There isn’t a fighter who poses a bigger threat to Mayweather in or around his normal welterweight class than Alvarez. From the moment his hand was raised after his win over Guerrero, Mayweather has pushed his team to get Alvarez’s name on a contract.
“You have to give an awful lot of credit to Floyd for what he’s done here,” said Golden Boy Promotions president Richard Schaefer, who brokered the deal. “Canelo is a young, strong, undefeated junior middleweight who can punch, who has speed and who can box.
“Floyd said, ‘Get me that guy.’ There were guys he could have fought that wouldn’t have been as dangerous as Canelo, but that’s not how he operates.”
Schaefer is a promoter and his job is to sell the fight, but he’s correct. Mayweather is the man who calls the shots, and he could have taken on someone like Amir Khan had he wanted an easy night; and no one among Golden Boy Promotions, Showtime or Al Haymon Productions would have blinked.
It would have driven the sport’s hard-core fans mad, but Mayweather would have cruised to a one-sided victory and gladly stuffed his pockets full of Showtime’s money for extremely little risk.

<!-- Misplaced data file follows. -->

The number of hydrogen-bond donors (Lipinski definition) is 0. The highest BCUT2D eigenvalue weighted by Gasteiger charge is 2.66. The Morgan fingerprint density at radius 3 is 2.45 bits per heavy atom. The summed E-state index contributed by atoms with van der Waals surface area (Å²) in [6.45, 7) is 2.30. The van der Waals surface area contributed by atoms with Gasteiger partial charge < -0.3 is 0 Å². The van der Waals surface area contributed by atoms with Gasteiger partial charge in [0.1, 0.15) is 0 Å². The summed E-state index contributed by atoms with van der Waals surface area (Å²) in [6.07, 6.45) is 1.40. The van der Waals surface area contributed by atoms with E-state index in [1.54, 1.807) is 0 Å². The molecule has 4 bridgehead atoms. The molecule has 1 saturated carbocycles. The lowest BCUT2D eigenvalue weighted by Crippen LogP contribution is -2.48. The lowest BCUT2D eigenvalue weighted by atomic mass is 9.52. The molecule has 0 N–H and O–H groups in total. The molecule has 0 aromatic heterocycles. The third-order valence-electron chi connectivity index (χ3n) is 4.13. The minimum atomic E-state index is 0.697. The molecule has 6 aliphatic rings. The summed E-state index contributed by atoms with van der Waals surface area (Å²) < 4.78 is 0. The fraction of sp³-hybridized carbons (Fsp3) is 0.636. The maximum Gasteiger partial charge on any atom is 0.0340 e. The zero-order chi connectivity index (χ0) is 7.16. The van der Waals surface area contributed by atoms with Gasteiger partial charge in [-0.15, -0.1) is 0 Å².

Rather than doing that, he sought his biggest challenge – a fight he could lose.
There aren’t a lot of guys who do such things.
For a guy as obsessed with his legacy and his place in history as Mayweather, it was almost essential he take the fight.
That he did says a lot about him, as a man and as a fighter.
By getting Alvarez to sign a deal, Mayweather once again won. This time, it was by knockout over those critics who expected him to take the easiest path. He took the hard road, and he deserves all the praise he gets for doing it.